FDR Park: Master Plan, Survey, and Call for Artists
Franklin Delano Roosevelt Park, also known as F.D.R. Park and “The Lakes,” has provided a green oasis for South Philly since the early 1900s. The park’s popularity, years of active use, flooding, and major projects like the construction of Sports Complex and I-95 have taken their toll on the park. Now, the Fairmount Park Conservancy, in partnership with Philadelphia Parks & Recreation, is preparing a master plan for the 348-acre park – and they’re seeking your input. They’ve also just released a call for artists for a temporary environmental art installation.
Not What It Used to Be
First named League Island Park, the park’s original plan was created by famed landscape designers, the Olmsted Brothers. When it opened in 1921 the park stretched from 11th Street to 20th Street. In 1926 the portion of the park east of Broad Street was redeveloped into Municipal Stadium, now the site of the Wells Fargo Center. Additional acreage was lost to the construction of Interstate 95. According to the park’s nomination to the Philadelphia Register of Historic Places:
Over the years F.D.R. Park lost approximately 32 acres of parkland, including a running track, a picnic shelter with fireplace, several heavily used picnic areas, a soccer field, a volleyball court, a children’s playground, the Melville Memorial and 649 mature trees.
Running track? Volleyball court? Soccer field? More trees? Yes, please!
Master Plan: Your Input Wanted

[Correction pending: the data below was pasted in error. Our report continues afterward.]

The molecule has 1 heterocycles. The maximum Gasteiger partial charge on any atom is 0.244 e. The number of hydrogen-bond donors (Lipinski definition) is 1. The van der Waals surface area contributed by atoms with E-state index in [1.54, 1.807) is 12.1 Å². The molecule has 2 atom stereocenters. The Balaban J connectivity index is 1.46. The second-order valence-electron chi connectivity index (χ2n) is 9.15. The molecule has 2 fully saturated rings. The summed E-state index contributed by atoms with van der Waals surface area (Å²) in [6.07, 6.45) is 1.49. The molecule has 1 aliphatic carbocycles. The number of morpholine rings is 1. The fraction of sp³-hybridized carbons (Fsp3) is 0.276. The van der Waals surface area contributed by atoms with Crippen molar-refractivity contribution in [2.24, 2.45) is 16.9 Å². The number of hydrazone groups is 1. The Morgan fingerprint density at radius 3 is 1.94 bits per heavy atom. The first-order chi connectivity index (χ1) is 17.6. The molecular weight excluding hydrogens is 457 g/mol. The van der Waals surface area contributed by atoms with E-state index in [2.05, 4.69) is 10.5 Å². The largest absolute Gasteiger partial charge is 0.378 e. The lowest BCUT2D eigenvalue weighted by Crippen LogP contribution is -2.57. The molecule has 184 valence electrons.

According to the Fairmount Park Conservancy, “the goal of the master plan is to revitalize the park, restoring it back to its original intent as an urban oasis for people as well as plants and animals, and create a shared vision for the park’s future.” Part of this process involves collecting extensive community input. A public meeting was held in June and an online survey was created.
Call for Artists
This Fall, the Conservancy is seeking an artist or team of artists to create an outdoor environmental art installation or interactive experience. The goal is to “invite visitors and community members to engage with the relationship between FDR Park and climate change.” Artists may submit ideas for participatory projects, installations, sculpture, and multi-disciplinary interventions that engage FDR Park users.
The project must be installed or activated by Friday, October 19, 2018. A stipend of $4,000 will be allocated for the artist/artist team. This commission is part of the Arts and Culture Program at the Conservancy, supported by grants from CUSP at The Franklin Institute and William Penn Foundation.
F.D.R. Park Action Items:
Take the FDR Park user survey to let the Conservancy know your thoughts on the future of FDR Park.
Apply to the call for artists.
Learn more about the master planning process.
Read more about FDR Park’s history.